Contrary to popular myth, Sylvester Stallone was not a complete unknown when he played the title role in Rocky. He’d already made good impressions in Death Race 2000 and The Lords of Flatbush. But he had enough experience under his belt to know that he if wanted to break out big, he’d need to create a role that would showcase what made him unique. So he wrote a script, which people loved, and then insisted that he star in it as part of the package.
With veteran director John G. Avildsen at the helm, the result remains a completely winning film, warm and appealing, not only for its virtues in celebrating the underdog, but for its understanding that all people want to do better, even if it’s in some small way that no one else can see. In Rocky Balboa’s case, he had the unexpectedly opportunity to showcase himself to the world, and gave it his best shot. In Sylvester Stallone’s case, not only is his script a marvel of construction and character, he delivered a very strong, very relatable performance.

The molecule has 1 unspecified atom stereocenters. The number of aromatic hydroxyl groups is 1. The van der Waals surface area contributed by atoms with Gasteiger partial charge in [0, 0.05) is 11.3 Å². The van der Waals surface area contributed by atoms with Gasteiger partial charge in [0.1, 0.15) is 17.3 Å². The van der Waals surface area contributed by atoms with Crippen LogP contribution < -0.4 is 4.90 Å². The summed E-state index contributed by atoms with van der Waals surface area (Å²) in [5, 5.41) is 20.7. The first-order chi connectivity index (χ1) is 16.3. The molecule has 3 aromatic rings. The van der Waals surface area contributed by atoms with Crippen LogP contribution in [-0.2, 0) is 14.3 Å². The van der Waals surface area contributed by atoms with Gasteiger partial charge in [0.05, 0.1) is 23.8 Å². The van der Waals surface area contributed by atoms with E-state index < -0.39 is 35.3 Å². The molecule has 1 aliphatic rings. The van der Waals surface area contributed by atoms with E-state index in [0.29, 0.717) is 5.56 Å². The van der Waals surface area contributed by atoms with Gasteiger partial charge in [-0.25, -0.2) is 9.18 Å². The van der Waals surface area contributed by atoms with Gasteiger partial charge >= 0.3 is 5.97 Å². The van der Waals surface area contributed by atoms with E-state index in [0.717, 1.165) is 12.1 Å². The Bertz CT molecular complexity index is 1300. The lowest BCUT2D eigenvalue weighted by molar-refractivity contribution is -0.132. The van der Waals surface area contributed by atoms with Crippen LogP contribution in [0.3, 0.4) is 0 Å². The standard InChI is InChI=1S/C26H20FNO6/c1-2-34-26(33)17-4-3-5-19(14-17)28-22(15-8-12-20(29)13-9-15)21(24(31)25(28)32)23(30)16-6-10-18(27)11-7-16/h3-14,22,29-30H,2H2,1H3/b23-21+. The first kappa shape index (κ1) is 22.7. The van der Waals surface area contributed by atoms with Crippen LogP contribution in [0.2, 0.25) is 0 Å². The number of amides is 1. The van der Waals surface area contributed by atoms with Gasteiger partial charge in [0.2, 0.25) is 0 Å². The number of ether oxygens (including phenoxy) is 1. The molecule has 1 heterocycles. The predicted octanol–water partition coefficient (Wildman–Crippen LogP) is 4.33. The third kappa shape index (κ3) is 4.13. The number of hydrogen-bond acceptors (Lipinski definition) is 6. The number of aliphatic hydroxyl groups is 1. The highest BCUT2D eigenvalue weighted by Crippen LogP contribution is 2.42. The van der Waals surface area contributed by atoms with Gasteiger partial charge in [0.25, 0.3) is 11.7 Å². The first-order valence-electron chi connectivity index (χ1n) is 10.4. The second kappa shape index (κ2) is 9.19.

Put the iconic moments that have become cliches back into the context of the movie, in which a working class man recognizes that he has limitations and chooses to ignore them, and you end up with Rocky, which, doggone it, can still make you stand up and cheer, more than 35 years after it was released.
Rocky began a limited engagement at the Texas Theatre last night in 35mm and continues through Sunday.
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